1969 yards of garter stitch
When I first started knitting, I was really eager to try all the techniques I could. I couldn’t fathom knitting the same pattern twice, because once you’ve done it once, I thought, you’ve learned what it was trying to teach you, you’ve produced the finished product, and you’re ready to move on. If you had told me back then that I’d get really devoted to knitting, get pretty good at it, too, and then find myself knitting garter-stitch blankets, I’m not sure what I’d have made of that information. And yet, here we have my latest finished project:
The project is the Curve of Pursuit Afghan from Woolly Thoughts, and I was drawn to it because of the great Op-Art styling. Then the designers hooked me in by explaining that the pattern was based on a mathematical principle (that fact alone may have convinced me to pay for the pattern instead of trying to hack it myself). So I bought the PDF, and read through, and then realized exactly how much garter stitch lay ahead of me.
Okay, maybe I didn’t quite realize, because I bought 4 skeins of yarn and set off, thinking that would be enough. I also didn’t quite have the scope in mind; how big did I want it to be? But in any case, the basic construction of this afghan is short-rows in garter stitch. Most of you might say, a blanket in garter stitch? How dreadful! And indeed, there were moments toward the end when I might be tempted to agree, with the tedium bearing heavily upon me. But in general, this was a delight to knit, sitting on the couch through the fall and winter, through the last months of pregnancy and into the first months of motherhood, knitting along mindlessly while my husband and I watched episodes of Star Trek: the Original Series, or Fred Astaire films.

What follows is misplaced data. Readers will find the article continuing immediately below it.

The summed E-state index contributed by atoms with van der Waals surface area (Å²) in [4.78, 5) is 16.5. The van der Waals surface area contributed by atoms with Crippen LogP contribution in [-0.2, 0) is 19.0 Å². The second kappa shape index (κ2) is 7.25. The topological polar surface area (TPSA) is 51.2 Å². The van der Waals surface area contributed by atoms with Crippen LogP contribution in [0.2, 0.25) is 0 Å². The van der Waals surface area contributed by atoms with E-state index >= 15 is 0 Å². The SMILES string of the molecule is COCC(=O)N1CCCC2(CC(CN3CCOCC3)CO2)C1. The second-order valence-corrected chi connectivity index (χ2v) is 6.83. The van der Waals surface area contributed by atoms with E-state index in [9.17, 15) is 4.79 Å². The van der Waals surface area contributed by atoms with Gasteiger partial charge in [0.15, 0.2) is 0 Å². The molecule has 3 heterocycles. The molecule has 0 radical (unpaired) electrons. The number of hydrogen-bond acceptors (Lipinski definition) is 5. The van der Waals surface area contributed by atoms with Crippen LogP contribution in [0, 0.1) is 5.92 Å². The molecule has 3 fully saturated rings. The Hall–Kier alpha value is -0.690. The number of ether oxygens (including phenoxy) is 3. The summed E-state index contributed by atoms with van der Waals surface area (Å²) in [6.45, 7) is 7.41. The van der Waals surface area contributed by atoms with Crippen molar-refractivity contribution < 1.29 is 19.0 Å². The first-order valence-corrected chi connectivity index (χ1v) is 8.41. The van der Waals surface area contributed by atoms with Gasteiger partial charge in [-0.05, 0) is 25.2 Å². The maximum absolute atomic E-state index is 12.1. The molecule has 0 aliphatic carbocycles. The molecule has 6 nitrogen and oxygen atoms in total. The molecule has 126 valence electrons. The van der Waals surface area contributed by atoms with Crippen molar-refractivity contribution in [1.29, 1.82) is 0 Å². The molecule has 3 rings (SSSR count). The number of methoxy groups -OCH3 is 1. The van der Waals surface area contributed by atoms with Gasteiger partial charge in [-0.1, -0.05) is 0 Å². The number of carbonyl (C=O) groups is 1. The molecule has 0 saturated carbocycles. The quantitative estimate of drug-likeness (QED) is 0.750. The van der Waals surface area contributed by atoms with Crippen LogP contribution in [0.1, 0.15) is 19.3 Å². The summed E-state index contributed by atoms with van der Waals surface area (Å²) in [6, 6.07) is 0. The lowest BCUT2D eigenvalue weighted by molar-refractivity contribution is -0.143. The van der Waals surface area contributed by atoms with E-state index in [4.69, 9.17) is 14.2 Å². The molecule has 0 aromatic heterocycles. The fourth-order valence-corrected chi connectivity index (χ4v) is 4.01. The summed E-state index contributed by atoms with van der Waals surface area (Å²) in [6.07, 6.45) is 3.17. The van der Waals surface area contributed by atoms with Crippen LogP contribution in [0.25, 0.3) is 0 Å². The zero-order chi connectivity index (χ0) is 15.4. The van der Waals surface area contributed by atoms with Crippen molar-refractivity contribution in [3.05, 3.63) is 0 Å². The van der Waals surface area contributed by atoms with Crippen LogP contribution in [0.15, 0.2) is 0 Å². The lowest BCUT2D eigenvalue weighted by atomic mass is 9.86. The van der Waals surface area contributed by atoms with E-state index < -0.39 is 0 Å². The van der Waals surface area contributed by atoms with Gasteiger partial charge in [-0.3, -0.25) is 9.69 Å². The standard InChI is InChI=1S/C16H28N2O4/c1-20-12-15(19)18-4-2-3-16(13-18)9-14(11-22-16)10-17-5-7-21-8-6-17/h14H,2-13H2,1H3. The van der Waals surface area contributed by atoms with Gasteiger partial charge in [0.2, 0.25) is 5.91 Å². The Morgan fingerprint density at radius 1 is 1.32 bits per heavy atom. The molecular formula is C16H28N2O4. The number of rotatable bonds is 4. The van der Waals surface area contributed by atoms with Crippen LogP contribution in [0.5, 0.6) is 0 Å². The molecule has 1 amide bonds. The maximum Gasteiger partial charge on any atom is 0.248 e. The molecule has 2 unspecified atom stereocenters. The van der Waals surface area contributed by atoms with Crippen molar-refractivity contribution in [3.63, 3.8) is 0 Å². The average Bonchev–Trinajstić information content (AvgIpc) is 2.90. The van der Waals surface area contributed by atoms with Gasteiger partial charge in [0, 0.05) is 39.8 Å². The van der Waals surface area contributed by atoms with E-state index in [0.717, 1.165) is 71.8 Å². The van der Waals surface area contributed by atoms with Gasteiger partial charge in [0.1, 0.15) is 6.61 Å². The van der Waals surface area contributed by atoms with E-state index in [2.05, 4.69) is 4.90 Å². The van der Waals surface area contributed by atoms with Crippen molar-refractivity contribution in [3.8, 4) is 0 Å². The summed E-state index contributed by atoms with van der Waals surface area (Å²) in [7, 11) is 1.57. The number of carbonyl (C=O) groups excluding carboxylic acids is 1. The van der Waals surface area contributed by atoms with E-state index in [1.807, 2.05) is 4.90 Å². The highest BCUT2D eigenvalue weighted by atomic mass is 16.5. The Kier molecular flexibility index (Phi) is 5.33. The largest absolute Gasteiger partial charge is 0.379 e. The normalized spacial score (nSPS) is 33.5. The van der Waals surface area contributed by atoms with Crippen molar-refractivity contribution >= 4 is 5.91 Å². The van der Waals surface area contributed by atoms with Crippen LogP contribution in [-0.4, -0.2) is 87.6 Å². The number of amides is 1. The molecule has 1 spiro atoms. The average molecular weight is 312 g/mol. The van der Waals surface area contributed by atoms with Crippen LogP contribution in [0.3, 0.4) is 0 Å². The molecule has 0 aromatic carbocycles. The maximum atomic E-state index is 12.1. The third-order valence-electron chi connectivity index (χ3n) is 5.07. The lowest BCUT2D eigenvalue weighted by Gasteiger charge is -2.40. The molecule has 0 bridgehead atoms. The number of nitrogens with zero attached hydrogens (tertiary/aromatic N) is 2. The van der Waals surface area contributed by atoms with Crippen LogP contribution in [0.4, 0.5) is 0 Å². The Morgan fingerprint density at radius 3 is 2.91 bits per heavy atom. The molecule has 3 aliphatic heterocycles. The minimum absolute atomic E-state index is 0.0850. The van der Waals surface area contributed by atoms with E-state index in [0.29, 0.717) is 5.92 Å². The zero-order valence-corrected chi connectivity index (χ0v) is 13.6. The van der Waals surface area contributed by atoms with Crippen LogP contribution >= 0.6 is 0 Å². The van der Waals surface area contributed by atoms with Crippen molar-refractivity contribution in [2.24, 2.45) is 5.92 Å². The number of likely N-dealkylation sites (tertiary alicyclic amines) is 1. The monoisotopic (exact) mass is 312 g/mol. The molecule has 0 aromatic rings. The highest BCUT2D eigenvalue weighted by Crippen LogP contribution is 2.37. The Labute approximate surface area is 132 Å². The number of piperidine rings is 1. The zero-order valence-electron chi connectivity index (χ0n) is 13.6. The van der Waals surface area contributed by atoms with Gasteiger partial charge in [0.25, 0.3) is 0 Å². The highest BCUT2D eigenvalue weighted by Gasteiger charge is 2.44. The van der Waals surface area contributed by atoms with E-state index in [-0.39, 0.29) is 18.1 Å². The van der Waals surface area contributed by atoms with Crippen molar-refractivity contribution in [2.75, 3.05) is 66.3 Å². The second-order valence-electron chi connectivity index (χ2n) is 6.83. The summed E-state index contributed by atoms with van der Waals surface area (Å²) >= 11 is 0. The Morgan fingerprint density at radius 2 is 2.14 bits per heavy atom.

Knitting can be quite meditative, but it’s hard to feel the peace of it when you’re fighting with stubborn cables or ripping back rows of a lace pattern that you miscounted due to a momentary lapse of attention. And while one of my favorite pastimes is reading while knitting, it’s quite a challenge to do so when you have to give so much brain power to counting stitches or looking at what you’re doing.
And honestly, the knit stitch, that plain simple stitch, is beautiful. A twist of fiber into a strand of yarn, a loop emerging from another loop, each stitch stacking evenly upon its predecessor (as Cat Bordhi terms it, mother stitches giving way to daughters…perhaps a bit “woo,” but a nice image nonetheless). Garter stitch has a lovely stretch, a vertical bounce, and an even, reversible face, which makes it really lovely in a blanket. No curling, no “wrong side.”
I’ll admit it, being the mother of an infant has appreciably shortened my attention span, and has taken away much of my knitting time. A pair of socks that I cast on almost a month ago sit barely started on my needles, while my Ravelry queue grows longer. My other “active” project, that will take over the role of “mindless couch knitting” is, amazingly, a pattern I’ve even knit before, Clapotis, this time in a slinky bamboo that I bought specially for the project. The knitting goes slowly as the days go quickly by. Knitting styles change, and at least for now, simplicity is to be cherished.